Anderson & Armbruster, 1986
Carrier & Titus, 1981
Nye, Crooks, Powlie, Tripp, 1984
a. Give students teacher-Prepared Notes
b. teach students a variety of note taking formats
c. use combination notes
d. have students use technology when available
Teacher - prepared notes
a. Models good note taking
b. provides a clear framework of important facts
c. Should be used sparingly
1. INFORMAL OUTLINE
- Uses indentation to indicate major ideas and their related details.
- Uses the relative size circles to indicate the importance of ideas and lines to indicate relationships
- Bigger circles = more important ideas
- Limits the amount of information a student can record
Employs both informal outline and the webbing technique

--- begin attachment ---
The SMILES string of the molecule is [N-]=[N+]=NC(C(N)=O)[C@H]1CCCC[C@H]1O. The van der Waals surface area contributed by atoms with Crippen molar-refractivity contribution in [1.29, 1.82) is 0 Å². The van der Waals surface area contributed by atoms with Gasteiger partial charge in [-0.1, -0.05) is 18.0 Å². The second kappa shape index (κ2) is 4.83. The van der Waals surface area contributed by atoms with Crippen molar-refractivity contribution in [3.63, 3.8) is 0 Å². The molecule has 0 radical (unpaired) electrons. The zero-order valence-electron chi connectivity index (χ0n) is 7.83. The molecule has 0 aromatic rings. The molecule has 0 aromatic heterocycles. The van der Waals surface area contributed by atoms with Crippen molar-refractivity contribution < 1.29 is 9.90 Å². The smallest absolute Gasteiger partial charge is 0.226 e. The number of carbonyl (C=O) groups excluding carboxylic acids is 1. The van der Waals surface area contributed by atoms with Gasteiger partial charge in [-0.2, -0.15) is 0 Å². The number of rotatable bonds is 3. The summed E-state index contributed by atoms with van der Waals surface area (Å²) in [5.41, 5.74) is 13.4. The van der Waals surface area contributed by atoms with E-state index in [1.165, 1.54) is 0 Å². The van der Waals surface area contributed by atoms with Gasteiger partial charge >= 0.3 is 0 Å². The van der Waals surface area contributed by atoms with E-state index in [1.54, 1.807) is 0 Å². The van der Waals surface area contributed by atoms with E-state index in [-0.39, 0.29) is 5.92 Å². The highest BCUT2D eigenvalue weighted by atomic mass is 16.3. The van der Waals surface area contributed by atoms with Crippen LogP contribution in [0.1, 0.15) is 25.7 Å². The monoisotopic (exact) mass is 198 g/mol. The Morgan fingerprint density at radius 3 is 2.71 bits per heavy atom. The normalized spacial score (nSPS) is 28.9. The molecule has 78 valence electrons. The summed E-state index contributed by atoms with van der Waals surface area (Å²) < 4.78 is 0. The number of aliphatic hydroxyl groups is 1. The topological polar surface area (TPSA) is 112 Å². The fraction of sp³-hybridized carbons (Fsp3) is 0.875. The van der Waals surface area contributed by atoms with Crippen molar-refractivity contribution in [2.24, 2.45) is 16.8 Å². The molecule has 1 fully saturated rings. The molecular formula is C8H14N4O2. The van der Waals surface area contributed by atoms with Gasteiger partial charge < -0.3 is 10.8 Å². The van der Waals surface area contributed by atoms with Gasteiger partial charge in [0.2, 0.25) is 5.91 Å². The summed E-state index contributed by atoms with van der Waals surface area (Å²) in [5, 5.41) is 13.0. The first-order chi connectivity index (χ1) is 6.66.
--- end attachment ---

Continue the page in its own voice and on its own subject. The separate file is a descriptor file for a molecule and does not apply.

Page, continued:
Each page of notes is divided into 3 parts with a line running down the middle and across the bottom
i.e. 2 column notes
- Cloud-based service
- Typically used in note taking and organizing
- Connects to all devices (smart phones, tablets, computers)
- Allows students to share notes and activities for collaboration, assignments and projects.
- Allows teachers to share notes and lesson plans with colleagues.
1. Evernote.com OR in Chrome: download the Evernote App
2. Create an account -
Confirm through email
3. Sign-in and
: Just like most word processors
To create Notes: addition symbol at the top of the page(+New Note)
Helpful Hint: Add titles and tags on your notes for easier organizing and searching